NAIROBI, Kenya, May 27 – Poultry farmers now want the Ministry of Trade to intervene on discriminative tariffs charged by the Ugandan government on chicken meat.
Uganda Revenue Authority has in the past two years charged, Kenyan Chicken meat export a 25 percent of taxes – 18 percent of VAT, 1 percent of Railway development levy and 6 percent Withholding Tax.
“We want the government to review the taxes charged by our neighbors, both Uganda and Tanzania. Our propose is to the government is to impose tax or Ugandan government to waive 19 percent tax on VAT and Railway Development Levy ,” argued Monica Wanjiru, the President of Federation of Kenya Poultry Farmers (FKPF).
The taxes charged by the Uganda, Ms Wanjiru argued, violates World Trade Organization 1st principles of Non-Discrimination of neighboring goods.
In a press statement, the FKPF quoted the law, which states that “Most-favoured-nation (MFN): treating other people equally Under the WTO agreements, countries cannot normally discriminate between their trading partners. Grant someone a special favour (such as a lower customs duty rate for one of their products) and you have to do the same for all other WTO members.”
This means that the Uganda poultry products have a free access to the Kenyan market while the Kenyan products are hindered from access to Uganda through Non-Tariff Barriers (NTBs) or imposition of domestic taxes (VAT, withholding taxes or railway levies).
Wanjiru added that “Tanzania has also imposed stringent requirements for compliance from the Tanzania Bureau of Standards (TBS) which many players in the poultry sector have seen as deliberate efforts to bar them from accessing the market. Worth noting is the fact that Tanzania with effect from 2016 banned the importation of poultry and poultry products into the country.”
“We therefore cannot over emphasize the vulnerability of the Kenyan poultry industry from the regional attack. The most recent impact of such actions by Tanzania culminated in the 2018 burning of 6,400 chicks imported into Tanzania from Kenya for being deemed non-compliant to the local poultry guidelines at a great loss to the importer.”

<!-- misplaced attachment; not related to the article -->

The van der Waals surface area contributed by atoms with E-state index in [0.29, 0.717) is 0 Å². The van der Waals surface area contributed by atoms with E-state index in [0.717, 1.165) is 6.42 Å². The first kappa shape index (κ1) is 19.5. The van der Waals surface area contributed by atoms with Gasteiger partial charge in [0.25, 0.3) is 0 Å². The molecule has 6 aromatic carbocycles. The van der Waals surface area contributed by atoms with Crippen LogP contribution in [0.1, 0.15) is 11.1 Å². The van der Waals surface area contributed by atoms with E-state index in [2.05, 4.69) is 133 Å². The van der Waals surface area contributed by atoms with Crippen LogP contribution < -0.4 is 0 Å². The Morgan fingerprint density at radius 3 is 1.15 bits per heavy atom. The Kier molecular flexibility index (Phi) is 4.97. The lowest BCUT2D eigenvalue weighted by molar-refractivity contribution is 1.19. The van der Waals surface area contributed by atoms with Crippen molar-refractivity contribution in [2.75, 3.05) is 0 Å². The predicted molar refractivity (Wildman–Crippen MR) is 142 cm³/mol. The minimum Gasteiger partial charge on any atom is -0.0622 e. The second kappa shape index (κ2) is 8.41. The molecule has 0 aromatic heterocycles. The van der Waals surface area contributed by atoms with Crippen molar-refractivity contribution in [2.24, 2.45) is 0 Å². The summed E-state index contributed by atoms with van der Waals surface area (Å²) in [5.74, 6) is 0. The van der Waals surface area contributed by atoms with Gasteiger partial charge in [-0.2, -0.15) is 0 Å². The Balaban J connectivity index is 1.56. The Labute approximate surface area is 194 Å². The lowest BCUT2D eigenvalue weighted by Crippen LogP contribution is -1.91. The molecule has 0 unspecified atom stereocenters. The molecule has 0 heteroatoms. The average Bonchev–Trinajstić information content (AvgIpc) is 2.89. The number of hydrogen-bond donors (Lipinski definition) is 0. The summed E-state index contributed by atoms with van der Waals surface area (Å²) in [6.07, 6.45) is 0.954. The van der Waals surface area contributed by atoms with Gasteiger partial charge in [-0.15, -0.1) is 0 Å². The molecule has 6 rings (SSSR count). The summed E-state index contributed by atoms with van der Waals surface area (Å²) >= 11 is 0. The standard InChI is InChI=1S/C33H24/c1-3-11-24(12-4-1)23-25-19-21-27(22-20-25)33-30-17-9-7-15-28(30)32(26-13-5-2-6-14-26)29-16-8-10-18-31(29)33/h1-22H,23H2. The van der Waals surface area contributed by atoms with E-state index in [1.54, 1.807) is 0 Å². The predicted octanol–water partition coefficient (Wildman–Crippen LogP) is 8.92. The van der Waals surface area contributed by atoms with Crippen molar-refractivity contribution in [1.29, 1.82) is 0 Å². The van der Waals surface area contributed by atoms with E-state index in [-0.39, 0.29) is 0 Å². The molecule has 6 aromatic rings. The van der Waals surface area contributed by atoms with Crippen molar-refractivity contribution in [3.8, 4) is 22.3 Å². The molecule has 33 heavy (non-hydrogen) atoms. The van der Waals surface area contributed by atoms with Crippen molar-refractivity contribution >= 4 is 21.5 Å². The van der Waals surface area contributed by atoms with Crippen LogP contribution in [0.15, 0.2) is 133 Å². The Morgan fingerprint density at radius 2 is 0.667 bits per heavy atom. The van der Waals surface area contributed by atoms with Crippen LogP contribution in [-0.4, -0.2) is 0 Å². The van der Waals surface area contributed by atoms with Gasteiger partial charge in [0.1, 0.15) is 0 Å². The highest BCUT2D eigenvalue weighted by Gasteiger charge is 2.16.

In 2017 Kenya had banned the importation of poultry products into Kenya due to an outbreak of Avian Influenza Virus. Uganda retaliated by banning importation of Kenyan Poultry products into their country. Upon the resolution of the outbreak, the countries agreed to allow the resumption in the trade of poultry products.
The poultry industry is an important component of the livestock sub-sector,which accounts for about 10 percent of national GDP. Its contributes about 0.7% of national GDP, while at the same time it a major source of employment, with an estimated 3 million people deriving their livelihood and income from poultry farming, processing and related activities. It also employs veterinarians, researchers and extension officers.
In order to safeguard the industry gains, the poultry stakeholders are urging the government to close the boarders similar to other EAC countries. Both Uganda and Tanzania have closed their boarders, why has Kenya kept borders open for processed chicken?
In a joint meeting between Ministry of Agriculture and Ministry of Trade and Industry earlier in the year, Dr. Chris Kiptoo the then Principal Secretary in the Trade Department said that the taxes charged by Uganda were against the EAC Principal. “Uganda should not be charging chicken meat taxes because we don’t charge them. They can apply local taxes as withholding taxes, but not VAT and Railway Development Levy,” Dr Kiptoo told a meeting attended by Livestock stakeholders.
It is unclear, why Uganda is imposing railway development levy, whereas the cargo railway line to Uganda is yet to be operationalized.
Sources at the Ministry of Trade told us that they are planning a meeting with EAC ministry to review the tariff book on all EAC commodities. “We are planning a meeting with Ministry of EAC, to discuss the way taxes should be applied, because all the six member states produces similar goods,” said our sources who didn’t want to be quoted.
In a technical paper presented to Department of Livestock in December 2019, and developed jointly by Livestock stakeholders, it proved that Hudani Manji Holdings (Yokuku), the Ugandan poultry producer that has been exporting product to Kenya is effectively dumping products into the Kenyan market. “The price offered to majority of the customers here in Kenya is lower than Hudani’s direct costs (production, transport and inspection fees) and the prices generally offered to customers in Uganda,” the document read.
Dumping raises important issues for Kenya and its policy makers, from unemployment to food security, and has implications for economic and social stability. Kenyan producers would compete strongly against imported products from Uganda if competition was fair, but dumping has made it impossible to compete fairly in a growing local market that has seen the proliferation of price-sensitive retailers and customers.